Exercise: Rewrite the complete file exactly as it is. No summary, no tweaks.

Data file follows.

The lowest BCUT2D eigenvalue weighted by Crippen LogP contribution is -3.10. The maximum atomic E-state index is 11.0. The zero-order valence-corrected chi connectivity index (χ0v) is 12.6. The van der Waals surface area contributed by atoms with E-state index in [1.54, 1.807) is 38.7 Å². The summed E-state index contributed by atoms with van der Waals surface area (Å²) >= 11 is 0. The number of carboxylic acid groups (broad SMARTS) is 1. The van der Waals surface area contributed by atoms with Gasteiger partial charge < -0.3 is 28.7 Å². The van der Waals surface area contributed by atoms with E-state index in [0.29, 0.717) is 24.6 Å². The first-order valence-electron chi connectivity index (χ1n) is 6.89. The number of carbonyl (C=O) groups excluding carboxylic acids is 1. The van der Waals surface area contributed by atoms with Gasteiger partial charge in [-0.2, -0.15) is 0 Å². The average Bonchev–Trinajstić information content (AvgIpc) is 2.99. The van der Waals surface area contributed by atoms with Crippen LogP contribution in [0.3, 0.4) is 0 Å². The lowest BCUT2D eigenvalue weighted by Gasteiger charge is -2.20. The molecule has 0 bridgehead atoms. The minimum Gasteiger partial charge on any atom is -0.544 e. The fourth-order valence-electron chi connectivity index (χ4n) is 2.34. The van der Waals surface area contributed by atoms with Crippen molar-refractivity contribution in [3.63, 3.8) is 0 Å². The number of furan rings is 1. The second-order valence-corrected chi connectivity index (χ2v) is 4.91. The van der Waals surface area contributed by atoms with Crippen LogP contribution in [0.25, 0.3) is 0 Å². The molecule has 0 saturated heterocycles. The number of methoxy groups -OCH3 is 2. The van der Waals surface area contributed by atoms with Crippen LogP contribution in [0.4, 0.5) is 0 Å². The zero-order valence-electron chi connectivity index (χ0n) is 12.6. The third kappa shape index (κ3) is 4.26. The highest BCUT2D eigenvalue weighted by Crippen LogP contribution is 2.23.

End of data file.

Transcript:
The lowest BCUT2D eigenvalue weighted by Crippen LogP contribution is -3.10. The maximum atomic E-state index is 11.0. The zero-order valence-corrected chi connectivity index (χ0v) is 12.6. The van der Waals surface area contributed by atoms with E-state index in [1.54, 1.807) is 38.7 Å². The summed E-state index contributed by atoms with van der Waals surface area (Å²) >= 11 is 0. The number of carboxylic acid groups (broad SMARTS) is 1. The van der Waals surface area contributed by atoms with Gasteiger partial charge < -0.3 is 28.7 Å². The van der Waals surface area contributed by atoms with E-state index in [0.29, 0.717) is 24.6 Å². The first-order valence-electron chi connectivity index (χ1n) is 6.89. The number of carbonyl (C=O) groups excluding carboxylic acids is 1. The van der Waals surface area contributed by atoms with Gasteiger partial charge in [-0.2, -0.15) is 0 Å². The average Bonchev–Trinajstić information content (AvgIpc) is 2.99. The van der Waals surface area contributed by atoms with Crippen LogP contribution in [0.3, 0.4) is 0 Å². The lowest BCUT2D eigenvalue weighted by Gasteiger charge is -2.20. The molecule has 0 bridgehead atoms. The minimum Gasteiger partial charge on any atom is -0.544 e. The fourth-order valence-electron chi connectivity index (χ4n) is 2.34. The van der Waals surface area contributed by atoms with Crippen molar-refractivity contribution in [3.63, 3.8) is 0 Å². The number of furan rings is 1. The second-order valence-corrected chi connectivity index (χ2v) is 4.91. The van der Waals surface area contributed by atoms with Crippen LogP contribution in [0.25, 0.3) is 0 Å². The molecule has 0 saturated heterocycles. The number of methoxy groups -OCH3 is 2. The van der Waals surface area contributed by atoms with Crippen LogP contribution in [0.4, 0.5) is 0 Å². The zero-order valence-electron chi connectivity index (χ0n) is 12.6. The third kappa shape index (κ3) is 4.26. The highest BCUT2D eigenvalue weighted by Crippen LogP contribution is 2.23.